As to how Nathan departs, would he really be so dumb as to test whether his old power and his new power mix?

The conversation was part of a “Drama with the Networks” panel hosted by NI Screen yesterday. Stoll also spoke with pride about the Misfits website, and quite rightly too. It’s dolly mixtures.

COLIN BATEMAN’S COMIC BOOK

Also at the event was author of Divorcing Jack, Colin Bateman. During our brief chat, Colin told me he’s always loved comic books and would love to write a graphic novel. On his bio, Colin says,

“Then it was on to Bangor Grammar School where I managed to shine in no subjects at all, but read a lot of Marvel Comics and Science Fiction.”

titanic2020-195x300

Bateman’s work, is to my mind, a globally certifiable reason to be proud of Northern Ireland. A safety net in the crap abyss a bad day. His novels have a dark humour and life-affirming humanity commonly found in the better work of Garth Ennis.

So to see his work in comics would be great. If he survives the experience.

Lap him up.

ABSENCES ALL OVER THE SHOW

“It’s a pleasure to read a story that is a fine piece of comic art with a touching, personal aspect to it. Even more importantly, it’s a piece of work that can give comfort and insight to those who struggle with epilepsy.”  – Dan Jurgens on Absence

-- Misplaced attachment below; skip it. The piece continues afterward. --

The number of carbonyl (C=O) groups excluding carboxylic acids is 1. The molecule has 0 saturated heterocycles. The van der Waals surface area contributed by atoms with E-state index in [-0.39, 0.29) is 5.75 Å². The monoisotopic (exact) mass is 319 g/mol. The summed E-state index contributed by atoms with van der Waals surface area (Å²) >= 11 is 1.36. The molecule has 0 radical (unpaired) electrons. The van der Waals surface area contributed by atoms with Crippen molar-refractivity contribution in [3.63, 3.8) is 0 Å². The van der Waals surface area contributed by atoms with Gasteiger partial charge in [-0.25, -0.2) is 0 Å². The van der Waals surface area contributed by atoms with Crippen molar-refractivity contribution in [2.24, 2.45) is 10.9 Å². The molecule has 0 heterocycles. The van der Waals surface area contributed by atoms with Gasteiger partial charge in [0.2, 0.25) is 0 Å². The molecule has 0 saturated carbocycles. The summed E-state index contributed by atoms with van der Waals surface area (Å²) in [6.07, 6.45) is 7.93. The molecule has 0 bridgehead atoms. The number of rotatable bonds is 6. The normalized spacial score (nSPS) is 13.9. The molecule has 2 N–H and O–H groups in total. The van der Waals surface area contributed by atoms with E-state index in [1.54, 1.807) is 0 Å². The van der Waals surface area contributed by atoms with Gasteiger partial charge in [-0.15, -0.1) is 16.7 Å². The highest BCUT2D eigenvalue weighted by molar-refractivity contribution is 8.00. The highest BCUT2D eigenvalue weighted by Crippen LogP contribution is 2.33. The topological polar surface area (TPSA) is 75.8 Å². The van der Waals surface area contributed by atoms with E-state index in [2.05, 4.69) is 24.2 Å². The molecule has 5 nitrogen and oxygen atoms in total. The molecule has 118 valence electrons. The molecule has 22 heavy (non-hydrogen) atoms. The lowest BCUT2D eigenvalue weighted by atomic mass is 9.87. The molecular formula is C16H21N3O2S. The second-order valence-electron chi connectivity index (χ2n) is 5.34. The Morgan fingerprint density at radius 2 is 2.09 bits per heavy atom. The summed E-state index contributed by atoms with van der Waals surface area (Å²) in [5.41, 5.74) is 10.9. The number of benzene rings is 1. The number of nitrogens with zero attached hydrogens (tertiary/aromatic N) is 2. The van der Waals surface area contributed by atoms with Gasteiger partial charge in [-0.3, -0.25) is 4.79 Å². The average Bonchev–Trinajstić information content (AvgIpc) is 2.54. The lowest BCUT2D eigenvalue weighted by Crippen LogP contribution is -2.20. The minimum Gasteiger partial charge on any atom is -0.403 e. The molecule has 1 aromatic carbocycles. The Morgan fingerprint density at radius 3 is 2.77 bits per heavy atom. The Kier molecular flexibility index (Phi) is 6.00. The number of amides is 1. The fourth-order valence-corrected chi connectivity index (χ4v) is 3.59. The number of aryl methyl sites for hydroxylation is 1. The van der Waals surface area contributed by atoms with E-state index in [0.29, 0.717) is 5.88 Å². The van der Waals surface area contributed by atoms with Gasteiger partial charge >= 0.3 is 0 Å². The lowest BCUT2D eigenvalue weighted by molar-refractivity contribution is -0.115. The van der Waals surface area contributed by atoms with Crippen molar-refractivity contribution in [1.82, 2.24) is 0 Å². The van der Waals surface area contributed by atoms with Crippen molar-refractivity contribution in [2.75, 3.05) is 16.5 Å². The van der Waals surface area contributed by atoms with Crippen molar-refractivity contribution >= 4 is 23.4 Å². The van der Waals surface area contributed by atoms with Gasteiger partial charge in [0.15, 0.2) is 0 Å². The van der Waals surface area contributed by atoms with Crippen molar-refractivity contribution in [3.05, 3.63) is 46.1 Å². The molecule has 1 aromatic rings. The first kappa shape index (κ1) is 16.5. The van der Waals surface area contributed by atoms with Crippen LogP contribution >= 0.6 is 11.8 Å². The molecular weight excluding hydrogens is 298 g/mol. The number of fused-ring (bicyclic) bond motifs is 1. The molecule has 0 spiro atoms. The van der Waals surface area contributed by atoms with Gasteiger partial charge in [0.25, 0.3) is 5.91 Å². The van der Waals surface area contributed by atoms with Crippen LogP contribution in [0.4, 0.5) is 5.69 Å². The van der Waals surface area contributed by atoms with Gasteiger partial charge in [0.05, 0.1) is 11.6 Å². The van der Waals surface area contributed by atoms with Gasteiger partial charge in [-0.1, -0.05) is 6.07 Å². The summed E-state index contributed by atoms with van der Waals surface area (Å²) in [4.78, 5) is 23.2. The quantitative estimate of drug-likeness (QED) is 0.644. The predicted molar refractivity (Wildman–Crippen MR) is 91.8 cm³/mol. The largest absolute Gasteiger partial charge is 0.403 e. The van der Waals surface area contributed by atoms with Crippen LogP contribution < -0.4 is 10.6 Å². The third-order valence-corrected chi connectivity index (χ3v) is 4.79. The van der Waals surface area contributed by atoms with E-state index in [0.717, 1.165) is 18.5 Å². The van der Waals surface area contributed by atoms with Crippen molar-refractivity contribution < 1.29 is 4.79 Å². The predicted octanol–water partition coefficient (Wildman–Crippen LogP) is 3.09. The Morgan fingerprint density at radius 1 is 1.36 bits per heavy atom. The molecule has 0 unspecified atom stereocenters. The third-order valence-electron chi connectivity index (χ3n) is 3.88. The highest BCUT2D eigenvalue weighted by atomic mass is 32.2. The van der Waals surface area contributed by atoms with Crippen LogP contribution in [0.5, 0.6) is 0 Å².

Jurgens was one of the first high profile comics creators to pick up on Absence, a comic by Stephen Downey and myself, currently enjoying distribution across Northern Ireland. Supported by the grassroots British and Irish scenes when first released last February, Downey’s art has helped it catch the eyes of Mike McMahon, Glenn Fabry and others, who have also had high praise for the work.

They’ve now been joined by Leonard Rifas (most famous for his championing of Barefoot Gen), and Professor Owen Barr of The University of Ulster. The Head of the School of Nursing has included the comic as a recommended resource for students.

You can read Absence in its entirety at http://absencecomic.com

Employers, I’m available for script-writing, and Stephen’s art skills also get better by the day.

 

Part 3: To The Point and Black Panel Tour

Comics are distributed in and out of Ireland by small pressers visiting different festival cities on tour. In Part 1 of this column I’ve recounted our experiences at the Cathedral Quarter Arts Festival in Belfast and in Part 2, at the 2D Comics festival in Derry.

At the 2D Festival I’d picked up Phil Barrett’s BlackshapesGer Hankey’s Short Sharp Socks and three new Tommie Kelly titles for sell at our stall.

Also, probable liver damage.

tommie kelly is talented but also an arsehole

(Above: Tommie Kelly’s new book From Rags To Rockstars and a piece from the new Something Wonderful series. If you’re funds are low on the ground, Tommie has made Something Wonderful available as a legal torrent: see the second link above for details)

6th Juneben1
It’s a two hour scenic beauty ride to Belfast by Translink’s Bus service. I’d taken the insomnia ticket the night before. It had come in at a few seconds. The Black Box is a fifteen minute walk from the Europa Bus Station. Paddy’s mum had the car out, and dropped me off to set up our monthly stall. Paddy wisely went home to Doctor Who. While I performed the gargantuan feat-breaker two comics festivals in a row without a stop?